In addition, a whole array of private institutes have sprung into action, all protesting their independent status and therefore, presumably, their disinterestedness: the Trilateral Commission (“A Private North American-European-Japanese Initiative on Matters of Common Concern”),1 the Management Institute for National Development,2 the Transnational Institute (“a community of scholars from different countries dedicated to the study of problems that can no longer be studied within the confines of any single country”), the Institute on Man and Science,3 to say nothing of old established organizations such as the Brookings Institution.4

The result is an impressive volume of information, but a multiplicity of voices. The trouble for the ordinary man and woman—for you, in fact, and for me—is that the gathering crisis has so many facets, so many interlocking ramifications, each reacting upon the other, until in the end we seem to be trapped in a deteriorating situation with no obvious solution in sight.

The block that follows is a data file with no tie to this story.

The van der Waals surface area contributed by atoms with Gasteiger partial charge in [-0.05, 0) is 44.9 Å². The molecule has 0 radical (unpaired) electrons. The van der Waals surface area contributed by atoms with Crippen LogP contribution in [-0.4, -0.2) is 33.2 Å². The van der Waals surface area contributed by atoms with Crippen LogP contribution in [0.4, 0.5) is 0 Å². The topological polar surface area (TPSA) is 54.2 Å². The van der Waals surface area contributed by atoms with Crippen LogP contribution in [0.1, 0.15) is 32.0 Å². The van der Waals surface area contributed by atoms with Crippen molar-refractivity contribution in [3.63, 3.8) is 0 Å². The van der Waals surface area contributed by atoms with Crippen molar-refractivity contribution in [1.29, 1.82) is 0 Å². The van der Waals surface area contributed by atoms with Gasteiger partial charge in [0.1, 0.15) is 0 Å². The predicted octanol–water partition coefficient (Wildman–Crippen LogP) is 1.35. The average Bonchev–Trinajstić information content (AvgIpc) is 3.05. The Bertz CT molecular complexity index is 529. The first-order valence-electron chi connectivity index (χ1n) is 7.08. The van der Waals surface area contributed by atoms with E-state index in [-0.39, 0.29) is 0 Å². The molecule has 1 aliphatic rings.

Merely to list the problems is to see their complexity, the crisscrossing web of unresolved issues in which the world has suddenly become entangled. On the one hand, there is the fourfold increase in the price of oil since the Arab-Israeli war of October, 1973; on the other, the inexorable approach of the end of the hydrocarbon age, the drying up—hard even now to visualize, but by all accounts not more than fifty years away—of the main source of energy on which the industrial world has come to depend. Then, the shortterm famine conditions arising from the droughts of 1972 and 1973, the desperate plight of 800 million people in Asia and Africa, as well as the long-term problem of providing adequate feeding for a growing world population.